http://en.wikipedia.org/wiki/Lagomorph


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Subject: RE: BS: Europe: observations/comments part 1
From: Jack the Sailor
Date: 24 Apr 06 - 06:42 PM

When I was in Chicago a few years ago I had deep dish pizza, a hotdog and chips under the el, corned beef and cabbage at an Irish pub. Chicago was a wonderful experience, almost as nice as London.

The opinion that you don't like the one order of fish and chips you had a pub has been noted.

The English do sometimes eat rabbits and hares which are technically not rodents, but the beef comes from cattle the mutton comes from sheep and the fish comes from fish.

Beer is wonderful and if you just have a couple, you don't get drunk.

If you go to London again, why don't you try being nice to people? Maybe then they'll tell you where the good restaurants are and the cooks won't spit in your food.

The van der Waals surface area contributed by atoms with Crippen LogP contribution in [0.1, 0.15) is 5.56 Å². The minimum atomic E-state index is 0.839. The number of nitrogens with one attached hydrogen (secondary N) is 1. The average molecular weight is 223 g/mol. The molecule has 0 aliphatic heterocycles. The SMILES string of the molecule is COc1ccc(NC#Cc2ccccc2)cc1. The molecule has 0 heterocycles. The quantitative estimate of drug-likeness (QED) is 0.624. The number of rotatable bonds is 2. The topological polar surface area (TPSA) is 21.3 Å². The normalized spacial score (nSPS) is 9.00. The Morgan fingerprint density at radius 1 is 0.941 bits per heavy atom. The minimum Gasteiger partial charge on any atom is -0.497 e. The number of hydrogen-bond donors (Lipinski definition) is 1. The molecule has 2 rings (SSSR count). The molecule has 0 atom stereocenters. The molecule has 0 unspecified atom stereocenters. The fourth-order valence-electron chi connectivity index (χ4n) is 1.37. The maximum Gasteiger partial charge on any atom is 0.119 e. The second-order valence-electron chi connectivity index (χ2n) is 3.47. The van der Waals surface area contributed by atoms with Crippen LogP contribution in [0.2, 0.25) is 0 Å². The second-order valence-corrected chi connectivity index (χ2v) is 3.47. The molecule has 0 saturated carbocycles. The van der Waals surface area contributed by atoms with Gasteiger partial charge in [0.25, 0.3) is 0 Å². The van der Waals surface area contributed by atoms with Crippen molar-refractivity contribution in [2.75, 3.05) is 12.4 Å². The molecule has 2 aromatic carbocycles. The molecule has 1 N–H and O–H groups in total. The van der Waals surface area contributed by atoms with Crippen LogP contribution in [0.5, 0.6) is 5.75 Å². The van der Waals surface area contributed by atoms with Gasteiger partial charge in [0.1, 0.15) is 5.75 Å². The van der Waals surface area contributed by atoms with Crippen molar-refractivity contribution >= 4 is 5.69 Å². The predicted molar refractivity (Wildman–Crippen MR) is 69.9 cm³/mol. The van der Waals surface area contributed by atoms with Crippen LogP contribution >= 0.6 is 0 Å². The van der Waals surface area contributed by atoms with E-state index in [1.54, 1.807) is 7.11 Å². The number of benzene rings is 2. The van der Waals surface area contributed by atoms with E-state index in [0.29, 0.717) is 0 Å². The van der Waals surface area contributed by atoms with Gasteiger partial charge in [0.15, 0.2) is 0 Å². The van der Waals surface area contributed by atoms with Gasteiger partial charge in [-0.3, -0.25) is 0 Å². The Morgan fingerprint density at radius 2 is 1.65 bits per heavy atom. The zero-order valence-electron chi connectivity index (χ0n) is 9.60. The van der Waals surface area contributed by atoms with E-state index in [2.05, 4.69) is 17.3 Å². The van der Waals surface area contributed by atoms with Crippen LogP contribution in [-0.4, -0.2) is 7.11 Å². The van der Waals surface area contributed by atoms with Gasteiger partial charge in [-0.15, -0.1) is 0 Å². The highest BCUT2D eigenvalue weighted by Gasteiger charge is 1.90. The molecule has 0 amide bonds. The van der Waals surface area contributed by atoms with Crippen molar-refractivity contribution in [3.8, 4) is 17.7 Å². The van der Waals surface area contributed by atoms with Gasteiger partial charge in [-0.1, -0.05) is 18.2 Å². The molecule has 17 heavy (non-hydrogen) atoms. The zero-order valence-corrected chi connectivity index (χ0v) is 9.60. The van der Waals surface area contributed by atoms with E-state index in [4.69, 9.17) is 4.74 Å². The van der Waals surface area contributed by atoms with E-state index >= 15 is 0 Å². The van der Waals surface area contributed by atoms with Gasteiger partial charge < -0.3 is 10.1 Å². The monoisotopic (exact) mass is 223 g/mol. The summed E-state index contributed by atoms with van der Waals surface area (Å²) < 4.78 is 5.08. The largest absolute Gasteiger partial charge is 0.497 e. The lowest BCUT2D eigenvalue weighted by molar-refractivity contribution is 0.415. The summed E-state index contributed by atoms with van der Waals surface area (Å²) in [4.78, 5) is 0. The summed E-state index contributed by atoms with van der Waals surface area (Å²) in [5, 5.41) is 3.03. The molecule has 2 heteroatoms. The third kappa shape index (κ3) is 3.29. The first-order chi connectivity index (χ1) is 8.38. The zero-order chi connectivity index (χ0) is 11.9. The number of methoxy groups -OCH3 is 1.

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Subject: RE: BS: Europe: observations/comments part 1
From: Once Famous
Date: 24 Apr 06 - 06:29 PM

No, accept the fact that fish and chips sucks.

Meat in england is made from rodents.

Beer is for idiot drunks for the most part and there were plenty on the streets.

Whine all you want, but my true observation was that most restaurant food that I tried in London was fairly crappy.

Except the Coca-cola was great, being the American icon that it is.

but your subway is nice, too.


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Subject: RE: BS: Europe: observations/comments part 2!!
From: McGrath of Harlow
Date: 24 Apr 06 - 05:15 PM

Pedantic quibble: Why is this thread headed as "part 1", when in fact it is "part 2"?

(See here for the real "part 1")


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Subject: RE: BS: Europe: observations/comments part 1